— pissing into the wind

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Incremental improvements this week. I’m able to use my arm for most tasks again, but I’m still trying to not put any load or weight on it until I get the all clear from my doctor. The follow up appointment is in a few days. My wrist pain is still there as well, but it seems to be getting better day by day. I’m still going to ask about it. I’ve also noticed some weird mass in my elbow that I can move around and is causing some pain. I’m definitely going to ask about it as well. The numbness is still there, but I can tell that it’s getting better as well.

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Things are still improving slowly. I’m able to straighten out my arm without much pain anymore and almost turn it palm up. I still have to take it easy with lifting things on it. There still a lot of pain in my wrist when I flex it downwards and I’m beginning to think I may have fractured it when I fell, but was more focused on the torn bicep in the immediate aftermath. My follow-up appointment is next week, and I’m going to ask the doctor to look at the wrist then. I’m just going to be extremely careful with it in the meantime. The soreness in the arm in the mornings is mostly gone at this time. I can engage the bicep now and flex it although it is still pretty flat compared to my other arm. I’m still keeping my arm in a sling as a precaution, but things are feeling better overall. The numbness from the incision to my thumb is still there, but not as pronounced on my hand.

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Not much changed this week. I’m still in a sling not using my arm as much as possible. The numbness is still there. I can’t tell if it’s getting better. The blood spots from surgery have cleared up significantly and it doesn’t look anywhere as hideous as it did when I got the splint removed 4 days ago. My arm is pretty sore when I wake up, but it usually clears up after by the time I finish my first cup of coffee in the morning.

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I tore my left distal bicep on July 26 and had repair surgery on it on the 29th. I’m going to document my recovery here to track progress.

There’s a lot of good info here.

This is the day after. The bruising wasn’t initially there. I’m trying to highlight how you can see the tendon has detached from the bone.

I can’t say much about my surgical experience as I was put under and have a 4 hour gap when the surgery took place. The most common procedure for this type of injury involves making an incision in your forearm, reaching up into the bicep to pull the muscle back down, drilling a hole in your forearm, and then inserting the tendon into the bone. According to the surgeon, everything went well. I’ll have to take his word for it. My medical bill was $36K, but after insurance I was on the hook for only $2K.

After the surgery, I was in a splint and sling until my follow-up appointment about a week and a half later. The main concerns at this point are to keep all pressure off the arm and keep it dry. You want to give the reattached bicep time to heal properly. DO NOT USE THE ARM. Thankfully, my wife helped me out quite a bit. It was pretty humbling to have to ask for help for things like soaping my armpit in the shower.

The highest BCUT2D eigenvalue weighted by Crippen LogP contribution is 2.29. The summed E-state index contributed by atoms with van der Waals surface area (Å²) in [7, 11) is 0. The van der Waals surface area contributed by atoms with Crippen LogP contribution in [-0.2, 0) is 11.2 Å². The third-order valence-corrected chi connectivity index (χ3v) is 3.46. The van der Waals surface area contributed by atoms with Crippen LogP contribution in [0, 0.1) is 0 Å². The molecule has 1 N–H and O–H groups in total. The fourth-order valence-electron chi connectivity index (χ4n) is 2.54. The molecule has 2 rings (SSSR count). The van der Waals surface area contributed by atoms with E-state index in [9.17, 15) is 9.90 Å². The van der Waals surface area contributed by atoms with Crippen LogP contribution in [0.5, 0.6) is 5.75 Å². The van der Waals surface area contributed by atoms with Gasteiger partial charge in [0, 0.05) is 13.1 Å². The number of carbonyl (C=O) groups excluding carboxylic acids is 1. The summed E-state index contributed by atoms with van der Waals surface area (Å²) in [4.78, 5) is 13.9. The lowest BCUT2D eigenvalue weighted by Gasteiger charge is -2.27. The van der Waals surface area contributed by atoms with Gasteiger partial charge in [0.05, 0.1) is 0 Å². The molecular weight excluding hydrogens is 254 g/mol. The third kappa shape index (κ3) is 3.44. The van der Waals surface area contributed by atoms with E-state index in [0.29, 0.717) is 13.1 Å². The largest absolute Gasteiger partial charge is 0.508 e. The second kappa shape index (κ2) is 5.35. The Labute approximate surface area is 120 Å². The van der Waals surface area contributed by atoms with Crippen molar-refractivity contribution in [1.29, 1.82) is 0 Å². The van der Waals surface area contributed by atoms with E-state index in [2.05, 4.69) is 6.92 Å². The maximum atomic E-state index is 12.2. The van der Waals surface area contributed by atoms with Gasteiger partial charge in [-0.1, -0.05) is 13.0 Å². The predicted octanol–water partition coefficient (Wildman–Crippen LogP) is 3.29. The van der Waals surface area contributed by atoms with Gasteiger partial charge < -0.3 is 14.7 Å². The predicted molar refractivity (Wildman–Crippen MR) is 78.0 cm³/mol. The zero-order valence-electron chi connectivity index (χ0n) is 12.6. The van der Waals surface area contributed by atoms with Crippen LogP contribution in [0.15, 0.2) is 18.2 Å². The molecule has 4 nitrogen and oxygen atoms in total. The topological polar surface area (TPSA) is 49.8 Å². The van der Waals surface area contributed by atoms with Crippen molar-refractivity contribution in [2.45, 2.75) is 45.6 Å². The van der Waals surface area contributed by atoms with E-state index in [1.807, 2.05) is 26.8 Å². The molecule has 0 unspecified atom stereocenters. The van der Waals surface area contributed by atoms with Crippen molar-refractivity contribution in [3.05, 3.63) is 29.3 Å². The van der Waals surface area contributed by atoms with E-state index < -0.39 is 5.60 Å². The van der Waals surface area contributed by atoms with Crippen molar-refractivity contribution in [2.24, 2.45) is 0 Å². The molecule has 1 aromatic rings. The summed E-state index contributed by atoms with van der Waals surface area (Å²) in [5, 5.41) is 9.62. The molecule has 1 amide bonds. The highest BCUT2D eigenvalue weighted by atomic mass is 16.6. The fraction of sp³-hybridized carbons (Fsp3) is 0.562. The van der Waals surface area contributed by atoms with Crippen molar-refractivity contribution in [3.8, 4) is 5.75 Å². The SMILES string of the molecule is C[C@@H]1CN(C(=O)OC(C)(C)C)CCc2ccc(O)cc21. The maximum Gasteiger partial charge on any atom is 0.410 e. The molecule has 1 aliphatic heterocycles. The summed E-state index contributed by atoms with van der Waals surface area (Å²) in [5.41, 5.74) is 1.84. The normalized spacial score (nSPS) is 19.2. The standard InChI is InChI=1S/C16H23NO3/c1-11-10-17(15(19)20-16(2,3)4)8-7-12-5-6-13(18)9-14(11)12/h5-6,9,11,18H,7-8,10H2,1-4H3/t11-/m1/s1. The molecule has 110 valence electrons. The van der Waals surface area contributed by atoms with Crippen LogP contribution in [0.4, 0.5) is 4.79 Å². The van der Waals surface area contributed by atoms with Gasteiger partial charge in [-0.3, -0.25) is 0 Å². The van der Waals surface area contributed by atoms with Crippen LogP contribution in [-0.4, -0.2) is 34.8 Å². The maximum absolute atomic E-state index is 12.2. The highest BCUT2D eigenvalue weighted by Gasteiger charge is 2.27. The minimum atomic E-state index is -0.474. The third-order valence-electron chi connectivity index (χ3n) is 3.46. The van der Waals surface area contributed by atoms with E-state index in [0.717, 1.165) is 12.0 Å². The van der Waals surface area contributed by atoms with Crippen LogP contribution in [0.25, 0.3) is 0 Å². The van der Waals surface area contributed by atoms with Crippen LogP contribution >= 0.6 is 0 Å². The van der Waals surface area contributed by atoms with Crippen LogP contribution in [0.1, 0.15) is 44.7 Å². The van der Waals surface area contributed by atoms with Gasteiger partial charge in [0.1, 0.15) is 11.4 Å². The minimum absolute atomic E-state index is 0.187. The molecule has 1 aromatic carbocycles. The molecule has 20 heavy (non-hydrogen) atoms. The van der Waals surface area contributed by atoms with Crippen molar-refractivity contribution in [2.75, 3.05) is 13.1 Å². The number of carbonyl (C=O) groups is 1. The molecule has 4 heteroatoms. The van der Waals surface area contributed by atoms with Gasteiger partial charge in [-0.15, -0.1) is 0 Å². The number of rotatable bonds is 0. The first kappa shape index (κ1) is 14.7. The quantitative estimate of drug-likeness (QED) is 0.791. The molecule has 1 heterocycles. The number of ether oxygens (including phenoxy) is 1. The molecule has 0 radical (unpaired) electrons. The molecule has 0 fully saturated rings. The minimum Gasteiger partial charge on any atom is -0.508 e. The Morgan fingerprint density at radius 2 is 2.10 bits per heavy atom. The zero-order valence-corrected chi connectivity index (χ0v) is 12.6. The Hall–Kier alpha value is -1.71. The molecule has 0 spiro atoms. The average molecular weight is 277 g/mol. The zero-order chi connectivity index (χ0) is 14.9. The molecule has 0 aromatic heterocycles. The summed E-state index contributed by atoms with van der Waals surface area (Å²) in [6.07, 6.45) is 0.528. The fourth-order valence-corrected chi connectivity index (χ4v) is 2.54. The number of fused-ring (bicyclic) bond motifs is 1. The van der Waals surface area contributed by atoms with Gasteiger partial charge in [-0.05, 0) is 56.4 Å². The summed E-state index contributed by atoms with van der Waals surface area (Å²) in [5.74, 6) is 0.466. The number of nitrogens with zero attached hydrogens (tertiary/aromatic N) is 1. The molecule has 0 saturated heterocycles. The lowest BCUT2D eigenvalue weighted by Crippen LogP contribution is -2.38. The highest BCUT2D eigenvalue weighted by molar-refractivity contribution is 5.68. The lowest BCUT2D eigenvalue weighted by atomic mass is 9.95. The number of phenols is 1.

The day after surgery

The splint was removed on August 9, but I’m in the sling for a while longer. The doctor wants me to try slowly extending the arm several times a day but keep it in the sling otherwise. At this point I can use the arm to lift no more than a cup of coffee. There’s a numbness on the thumb side of my forearm from below the incision to about where my thumb begins on the back of my hand. It just feels like I got local anesthesia in the area. This is a common condition post-surgery as a nerve in the area is stretched during the procedure. My grip felt weak when I first got the splint off, but feels normal now. I cannot move my left arm in a palm up position and fully extending the arm is out of the question.

Splint off!

I can’t flex my injured bicep and it is noticeably flatter. My tricep looks to be totally disengaged as well.

Injured arm (obviously)
Normal arm

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Migrated to a new web host today and everything went pretty smooth. Used the Duplicator plugin to move the blog over. I ended up having to get the pro version because I set this up as multisite a long time ago when there were multiple users. It was only $79, worked flawlessly, and saved me a lot of time and headache, so money well spent to me.

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I’ve been a longtime fan of Windows Live Writer for many years.  Alas, it has been unsupported for many moons and I haven’t been able to get it working with SSL.  The good news is that Microsoft decided to release WLW to the open source community.  The even better news is that someone has forked the code and taken up the mantle.  If you’re an existing Windows Live Writer, I suggest you give Open Live Writer a try.  The setup and user interface will be familiar and things seem to work overall.

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I’ve watched a few episodes of Hell’s Kitchen in my day and one thing that always got to me was how those poor schmucks just let Gordon Ramsey rail into them.  I always thought, “Have some goddamned respect for yourselves, people!”  Then I got this job.  After turning 16, I can’t recall the last time someone I know yelled at me in sheer anger.  But it seems to keep happening here.  Crisis after fucking crisis.  So I’ve decided to have some goddamn respect for myself and am convinced that no retirement package (that I can get anyway since I don’t go for C-level positions) is worth the level of stress and humiliation I’m getting here.  So off I go and back to the space in between.